A further expansion of the GTVH (Attardo, 2001) expanded the SSTH/GTVH, which had been originally developed using a corpus of jokes and had remained focused on jokes in the 1991 iteration, to all kinds of humor conveyed by language. In particular, long texts such as short stories were analyzed. The main difference between short humorous texts, such as jokes, and longer ones, was found to be that the occurrence of the script opposition in jokes tends to occur at the end of the text (technically, in the last phrase of the last sentence of the text), while script oppositions occur throughout in longer texts, albeit not randomly (Corduas, Attardo, & Eggleston, 2008). To distinguish between text-final punch lines and other occurrences of humor, Attardo (2001) introduced the term jab line. Further research (Tsakona, 2003) showed that jab lines may also occur in jokes.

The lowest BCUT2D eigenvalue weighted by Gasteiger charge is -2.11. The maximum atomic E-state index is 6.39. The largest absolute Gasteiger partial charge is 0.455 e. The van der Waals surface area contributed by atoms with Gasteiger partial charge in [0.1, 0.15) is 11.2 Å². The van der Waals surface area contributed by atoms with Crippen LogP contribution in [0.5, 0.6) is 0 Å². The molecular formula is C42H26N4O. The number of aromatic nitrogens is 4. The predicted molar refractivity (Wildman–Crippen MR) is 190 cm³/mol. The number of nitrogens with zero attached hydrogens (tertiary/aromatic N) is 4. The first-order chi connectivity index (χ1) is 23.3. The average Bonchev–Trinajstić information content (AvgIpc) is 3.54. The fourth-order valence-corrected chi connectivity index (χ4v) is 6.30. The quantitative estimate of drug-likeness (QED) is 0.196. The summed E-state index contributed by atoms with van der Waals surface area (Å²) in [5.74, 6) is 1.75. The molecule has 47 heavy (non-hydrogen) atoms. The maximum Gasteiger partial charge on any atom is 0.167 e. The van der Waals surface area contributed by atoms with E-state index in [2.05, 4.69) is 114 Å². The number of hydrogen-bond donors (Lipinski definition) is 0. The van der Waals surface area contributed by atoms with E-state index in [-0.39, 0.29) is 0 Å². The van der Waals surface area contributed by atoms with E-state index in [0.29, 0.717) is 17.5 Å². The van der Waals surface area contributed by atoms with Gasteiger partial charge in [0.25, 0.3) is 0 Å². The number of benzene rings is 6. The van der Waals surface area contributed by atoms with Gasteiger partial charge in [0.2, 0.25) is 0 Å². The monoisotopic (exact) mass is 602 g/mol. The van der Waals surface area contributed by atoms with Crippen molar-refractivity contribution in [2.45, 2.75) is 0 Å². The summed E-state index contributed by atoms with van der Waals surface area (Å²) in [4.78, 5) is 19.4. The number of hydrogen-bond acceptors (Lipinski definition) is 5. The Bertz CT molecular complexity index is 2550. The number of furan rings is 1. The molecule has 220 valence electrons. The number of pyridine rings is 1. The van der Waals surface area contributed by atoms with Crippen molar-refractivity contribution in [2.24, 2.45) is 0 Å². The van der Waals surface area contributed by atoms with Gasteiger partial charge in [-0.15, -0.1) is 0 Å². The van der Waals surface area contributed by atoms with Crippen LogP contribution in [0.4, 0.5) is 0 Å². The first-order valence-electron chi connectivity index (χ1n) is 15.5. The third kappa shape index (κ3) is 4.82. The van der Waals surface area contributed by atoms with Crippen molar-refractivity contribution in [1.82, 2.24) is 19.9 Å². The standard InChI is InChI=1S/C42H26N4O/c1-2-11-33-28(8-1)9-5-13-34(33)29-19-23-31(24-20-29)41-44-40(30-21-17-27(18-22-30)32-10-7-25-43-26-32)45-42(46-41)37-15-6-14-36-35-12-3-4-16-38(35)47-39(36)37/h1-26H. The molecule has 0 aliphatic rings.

Despite the widespread recognition of the SSTH and the GTVH as the “two most influential linguistic humor theories of the last two decades” (Brône, Feyaerts, & Veale, 2006, p. 203), they were not intended as and could not possibly have been the final word on the linguistic research on humor.

3. Current Trends in the Linguistics of Humor

3.1 Theoretical Approaches

Cognitive linguistics deployed its theoretical apparatus in the analysis of humor only fairly recently. Given the central role of semantics in cognitive linguistics, it is not surprising that it has provided interesting analyses of phenomena such as forced reinterpretation (dubbed “trumping”) in examples such as:

Humor in Language